Earlier this year, movies like "Gasland" and "Promised Land" opened the eyes of many people to the practice of hydraulic fracturing, or fracking. In the past few years, protests have been formed and laws have been passed to regulate or limit this drilling procedure over environmental concerns. You may have heard the term used a few times on the nightly news but weren't quite sure what to make of it, so I wanted to explain the basics.
Fracking uses pressurized liquid to blast natural gas, oil or uranium out of shale deposits in wells that have already been tapped using conventional vertical drilling. The upside is an increase in these resources and less dependency on foreign energy sources, but the downside is quite a bit more complicated than that.
Traditional fracking has been in commercial use since 1949, so it's certainly not new. But the recent combination of hydraulic fracturing with horizontal drilling is what has turned into the biggest problem. The U.S. performs a little less than half of all hydraulic fracturing jobs in the world, but several countries, including France and the U.K., have banned the practice altogether.
The biggest concern to the average Joe is the unknown. Is the increase in global earthquakes a direct result of fracking? Does contamination from the drilling process destroy the topsoil above and around the well? Is our drinking water at risk?
Many of these questions haven't been answered officially, but the most disconcerting issue is the use of unknown chemicals to blast out the natural resources. A small percentage of the components that get blasted into the earth can range from hydrochloric acid to methanol, and the EPA has yet to finish its study on the impact that these chemicals—and fracking in general—have on our drinking water sources.
As someone who raises your food for a living, I'm worried about this whole issue and its potential effect on our food system. Not only does fracking consume millions of gallons of perfectly good water, but it may also ruin the last of our deep-water reserves in this country. That's water used to grow our crops and hydrate our animals; and as we lose that, we lose our healthy food, regardless of the organic growing methods we use aboveground.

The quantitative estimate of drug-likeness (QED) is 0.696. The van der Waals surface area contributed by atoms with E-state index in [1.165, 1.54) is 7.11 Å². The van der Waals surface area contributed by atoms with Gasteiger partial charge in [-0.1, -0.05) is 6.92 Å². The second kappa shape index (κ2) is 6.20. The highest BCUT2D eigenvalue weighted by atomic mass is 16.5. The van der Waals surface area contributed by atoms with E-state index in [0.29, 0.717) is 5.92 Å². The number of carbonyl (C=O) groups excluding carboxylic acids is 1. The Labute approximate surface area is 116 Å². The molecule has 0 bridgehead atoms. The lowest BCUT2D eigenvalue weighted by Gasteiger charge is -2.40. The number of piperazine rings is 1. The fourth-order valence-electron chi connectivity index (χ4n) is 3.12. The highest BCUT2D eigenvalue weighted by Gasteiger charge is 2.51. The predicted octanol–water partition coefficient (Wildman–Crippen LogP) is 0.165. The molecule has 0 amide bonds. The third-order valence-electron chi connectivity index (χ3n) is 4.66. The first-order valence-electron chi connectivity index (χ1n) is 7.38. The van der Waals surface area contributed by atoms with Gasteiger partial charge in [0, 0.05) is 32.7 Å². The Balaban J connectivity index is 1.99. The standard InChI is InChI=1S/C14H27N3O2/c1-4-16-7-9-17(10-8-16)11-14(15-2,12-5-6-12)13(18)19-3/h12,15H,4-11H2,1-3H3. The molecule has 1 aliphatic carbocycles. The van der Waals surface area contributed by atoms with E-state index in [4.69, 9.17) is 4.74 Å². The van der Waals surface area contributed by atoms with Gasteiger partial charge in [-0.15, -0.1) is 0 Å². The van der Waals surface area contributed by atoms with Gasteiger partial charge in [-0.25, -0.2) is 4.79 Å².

And if you think it's not happening in our area, think again. Chattanooga sits atop prime fracking real estate on what is known as Chattanooga shale. Although this shale is too delicate for traditional water fracking, nitrogen is used in its place, which some say isn't as wasteful.
I talked a bit about this topic with Derek Hodnett, senior associate at Chattanooga's branch of the geotechnical engineering consultant Terracon. The national company is employee-owned, providing environmental, geotechnical and materials services, including full-service personnel air-monitoring exposure for employees at the worksite. Essentially, they test the air at these local fracking sites.
"Overall, the concept of formation fracturing to increase production (and in some cases to allow production) is acceptable,” Hodnett said. “What is unfortunate, in my opinion, [is that] the two sides are so polarized neither will make an effort to accept what the other has to say. The 'big oil' side has the lobbyists and money to open more areas to drilling/fracking with limited regulation. The anti-fracking faction seems to be pushing to stop all drilling, as opposed to having it done in a controlled fashion."
Professional geologist Marie Maher, also of Terracon, said that one of the biggest issues is the uncontrollable nature of hydraulically fracturing bedrock.
"The fissures that are created during the fracking process can potentially transport released methane gas and fracking fluid components into aquifers, in essence contaminating groundwater supplies," she said. "It appears the scientific technology has exceeded environmental regulatory policy in this field. The extraction and production benefits of fracking are hard to ignore, and I think companies will continue to invest more resources and energy in advancing the techniques in an environmentally friendly route."
If you're concerned about fracking in the Chattanooga region and would like to learn more, you can get involved through the Stop Fracking Around Chattanooga group on Facebook.
Shawn Schuster is a writer/editor for AOL and sustainable farmer in Alabama. He can be reached on Twitter or by email. The opinions expressed in this column belong solely to the author, not Nooga.com or its employees.
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